A text I am studying has the sentence

Verboten war damals vieles.

I cannot understand why this correct. I would expect it to be

Verboten waren damals vieles.

because the subject is clearly plural since the sentence is talking about many things. In English this is like saying, "At the time many things was forbidden." Clearly incorrect.

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    I'd rather say it corresponds to "at the time much was(!) forbidden". – DonHolgo Nov 26 '19 at 8:39
  • When you say "jeder Deutsche" you are talking about around 80 Million people, depending on your definition of "Deutscher". Nevertheless the number of "jeder" is singular, in contrast to "alle (Deutschen)", which is plural, and I think, in English it works the same way. – Ralf Joerres Nov 26 '19 at 18:07

The simple answer is that, in German, vieles is singular. This can be seen (although perhaps not absolutely clearly) by the fact that it ends in the neuter singular ending: -es.

That might sound like a bit of a cop-out, but natural languages are organic, and don't tend to be perfectly logical.

But just to help clear things up a bit more, vieles is one of a group of similar words, such as alles, nichts, einiges and manches, all of which are singular and neuter by default (although they can be declined in the plural in specific cases, as explained in @Cacambo's answer).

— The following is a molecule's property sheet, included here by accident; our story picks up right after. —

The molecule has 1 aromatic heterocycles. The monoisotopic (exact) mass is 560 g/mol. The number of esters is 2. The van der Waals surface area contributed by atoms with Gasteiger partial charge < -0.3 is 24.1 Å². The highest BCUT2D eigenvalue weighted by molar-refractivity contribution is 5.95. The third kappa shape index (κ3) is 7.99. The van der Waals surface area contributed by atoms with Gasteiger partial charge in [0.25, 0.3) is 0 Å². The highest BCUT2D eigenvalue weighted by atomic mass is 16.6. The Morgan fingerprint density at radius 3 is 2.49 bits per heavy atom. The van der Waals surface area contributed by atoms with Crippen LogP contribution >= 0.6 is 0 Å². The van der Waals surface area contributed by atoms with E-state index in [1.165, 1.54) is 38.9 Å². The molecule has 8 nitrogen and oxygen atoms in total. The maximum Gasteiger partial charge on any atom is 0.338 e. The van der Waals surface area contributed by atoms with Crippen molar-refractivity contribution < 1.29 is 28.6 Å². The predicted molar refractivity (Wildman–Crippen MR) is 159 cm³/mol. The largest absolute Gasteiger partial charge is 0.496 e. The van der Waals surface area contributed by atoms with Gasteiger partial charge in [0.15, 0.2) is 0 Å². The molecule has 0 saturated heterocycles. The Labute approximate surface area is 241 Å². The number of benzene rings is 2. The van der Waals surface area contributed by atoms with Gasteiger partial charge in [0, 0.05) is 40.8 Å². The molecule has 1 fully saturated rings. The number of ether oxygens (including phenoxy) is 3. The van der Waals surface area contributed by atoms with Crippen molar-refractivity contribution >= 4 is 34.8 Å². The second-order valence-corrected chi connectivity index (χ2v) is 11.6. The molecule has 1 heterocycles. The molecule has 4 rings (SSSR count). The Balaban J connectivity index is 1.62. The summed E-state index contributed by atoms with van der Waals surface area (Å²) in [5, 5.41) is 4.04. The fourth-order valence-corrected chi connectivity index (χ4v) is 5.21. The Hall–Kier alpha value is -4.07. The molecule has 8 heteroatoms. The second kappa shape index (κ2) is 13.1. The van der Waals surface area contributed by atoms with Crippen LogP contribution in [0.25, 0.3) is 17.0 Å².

In a way, vieles can be translated both as much or many, as can be seen here, but is singular in both cases:

Vieles ist noch unklar
Much is still unclear

Er hat mir vieles erzählt
He told me many things

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  • 3
    Actually one could translate "Er hat mir vieles erzählt" very well as a singular ("He told me much/a lot"). Your English translation has a literal German equivalent, after all. – Peter - Reinstate Monica Nov 26 '19 at 13:40
  • @Peter-ReinstateMonica Apparently my English is getting rusty, because I didn't think that was valid English. The sad thing is – English is my native language! (I did also just check with two friends, and you're totally right, haha) – Numeri says Reinstate Monica Nov 27 '19 at 0:03
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    If you had insisted that I'm wrong I would have believed you... it does sound a bit odd, one would expect a specification ("He told me much about the affair" or the like). But the German is also a bit odd without an addition ("... vieles, das mir neu war"). – Peter - Reinstate Monica Nov 27 '19 at 0:08

It is the neuter singular form of the pronoun "viel" ("much, many") (source). It is appropriate in this isolated sentence. Imagine as an English translation: "A lot was forbidden."

"Viele" would be a plural form. This also is grammatically correct but it is an adjective (more complicated than I as a native speaker thought, as it can be a weak and a strong form). Therefore, it is expected to refer to some noun. The noun may be explicit, as in:

Verboten waren damals viele alltägliche Handlungen.

Or it might be implied, as in:

Schusswaffen, Hiebwaffen, Stichwaffen – verboten waren damals viele.

The implied noun here is "Waffen".

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